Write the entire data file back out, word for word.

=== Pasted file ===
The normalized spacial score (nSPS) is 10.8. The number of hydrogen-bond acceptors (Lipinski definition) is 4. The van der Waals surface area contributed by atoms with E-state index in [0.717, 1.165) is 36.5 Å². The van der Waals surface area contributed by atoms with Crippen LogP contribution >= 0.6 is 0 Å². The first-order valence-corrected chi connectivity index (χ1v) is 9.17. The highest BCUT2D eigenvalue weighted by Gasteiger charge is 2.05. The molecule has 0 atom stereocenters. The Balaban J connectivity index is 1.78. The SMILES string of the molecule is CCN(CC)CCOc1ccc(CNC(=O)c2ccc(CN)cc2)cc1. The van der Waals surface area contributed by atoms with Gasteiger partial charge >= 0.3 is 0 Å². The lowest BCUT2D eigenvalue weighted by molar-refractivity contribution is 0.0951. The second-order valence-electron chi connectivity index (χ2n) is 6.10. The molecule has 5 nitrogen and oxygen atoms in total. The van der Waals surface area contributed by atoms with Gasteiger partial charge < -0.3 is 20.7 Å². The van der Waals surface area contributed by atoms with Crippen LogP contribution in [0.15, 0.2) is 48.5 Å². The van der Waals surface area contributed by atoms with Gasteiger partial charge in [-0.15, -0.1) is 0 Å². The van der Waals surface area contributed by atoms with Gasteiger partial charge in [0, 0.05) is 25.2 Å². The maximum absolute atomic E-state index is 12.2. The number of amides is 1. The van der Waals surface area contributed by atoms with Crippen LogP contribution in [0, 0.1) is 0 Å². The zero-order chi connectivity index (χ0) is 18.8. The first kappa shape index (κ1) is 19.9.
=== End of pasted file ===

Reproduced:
The normalized spacial score (nSPS) is 10.8. The number of hydrogen-bond acceptors (Lipinski definition) is 4. The van der Waals surface area contributed by atoms with E-state index in [0.717, 1.165) is 36.5 Å². The van der Waals surface area contributed by atoms with Crippen LogP contribution >= 0.6 is 0 Å². The first-order valence-corrected chi connectivity index (χ1v) is 9.17. The highest BCUT2D eigenvalue weighted by Gasteiger charge is 2.05. The molecule has 0 atom stereocenters. The Balaban J connectivity index is 1.78. The SMILES string of the molecule is CCN(CC)CCOc1ccc(CNC(=O)c2ccc(CN)cc2)cc1. The van der Waals surface area contributed by atoms with Gasteiger partial charge >= 0.3 is 0 Å². The lowest BCUT2D eigenvalue weighted by molar-refractivity contribution is 0.0951. The second-order valence-electron chi connectivity index (χ2n) is 6.10. The molecule has 5 nitrogen and oxygen atoms in total. The van der Waals surface area contributed by atoms with Gasteiger partial charge < -0.3 is 20.7 Å². The van der Waals surface area contributed by atoms with Crippen LogP contribution in [0.15, 0.2) is 48.5 Å². The van der Waals surface area contributed by atoms with Gasteiger partial charge in [-0.15, -0.1) is 0 Å². The van der Waals surface area contributed by atoms with Gasteiger partial charge in [0, 0.05) is 25.2 Å². The maximum absolute atomic E-state index is 12.2. The number of amides is 1. The van der Waals surface area contributed by atoms with Crippen LogP contribution in [0, 0.1) is 0 Å². The zero-order chi connectivity index (χ0) is 18.8. The first kappa shape index (κ1) is 19.9.